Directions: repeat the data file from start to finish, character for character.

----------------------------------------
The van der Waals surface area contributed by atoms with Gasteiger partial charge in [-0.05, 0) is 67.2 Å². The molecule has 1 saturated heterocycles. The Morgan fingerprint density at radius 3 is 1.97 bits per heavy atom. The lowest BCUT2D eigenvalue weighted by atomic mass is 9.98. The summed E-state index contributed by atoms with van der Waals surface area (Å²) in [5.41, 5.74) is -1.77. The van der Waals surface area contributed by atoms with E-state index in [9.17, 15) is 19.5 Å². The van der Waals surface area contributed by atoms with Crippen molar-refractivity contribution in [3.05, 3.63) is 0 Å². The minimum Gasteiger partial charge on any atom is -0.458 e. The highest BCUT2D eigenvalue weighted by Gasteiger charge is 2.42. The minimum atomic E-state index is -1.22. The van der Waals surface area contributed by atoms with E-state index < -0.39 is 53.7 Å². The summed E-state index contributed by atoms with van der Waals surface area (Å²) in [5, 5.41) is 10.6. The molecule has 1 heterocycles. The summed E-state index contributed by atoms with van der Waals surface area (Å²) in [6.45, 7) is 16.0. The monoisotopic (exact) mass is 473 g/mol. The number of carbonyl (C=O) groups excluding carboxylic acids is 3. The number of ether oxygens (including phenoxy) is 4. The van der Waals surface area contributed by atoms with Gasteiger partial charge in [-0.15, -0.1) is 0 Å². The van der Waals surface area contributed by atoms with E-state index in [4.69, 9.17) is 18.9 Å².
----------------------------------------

The van der Waals surface area contributed by atoms with Gasteiger partial charge in [-0.05, 0) is 67.2 Å². The molecule has 1 saturated heterocycles. The Morgan fingerprint density at radius 3 is 1.97 bits per heavy atom. The lowest BCUT2D eigenvalue weighted by atomic mass is 9.98. The summed E-state index contributed by atoms with van der Waals surface area (Å²) in [5.41, 5.74) is -1.77. The van der Waals surface area contributed by atoms with E-state index in [9.17, 15) is 19.5 Å². The van der Waals surface area contributed by atoms with Crippen molar-refractivity contribution in [3.05, 3.63) is 0 Å². The minimum Gasteiger partial charge on any atom is -0.458 e. The highest BCUT2D eigenvalue weighted by Gasteiger charge is 2.42. The minimum atomic E-state index is -1.22. The van der Waals surface area contributed by atoms with E-state index < -0.39 is 53.7 Å². The summed E-state index contributed by atoms with van der Waals surface area (Å²) in [5, 5.41) is 10.6. The molecule has 1 heterocycles. The summed E-state index contributed by atoms with van der Waals surface area (Å²) in [6.45, 7) is 16.0. The monoisotopic (exact) mass is 473 g/mol. The number of carbonyl (C=O) groups excluding carboxylic acids is 3. The number of ether oxygens (including phenoxy) is 4. The van der Waals surface area contributed by atoms with Gasteiger partial charge in [-0.15, -0.1) is 0 Å². The van der Waals surface area contributed by atoms with E-state index in [4.69, 9.17) is 18.9 Å².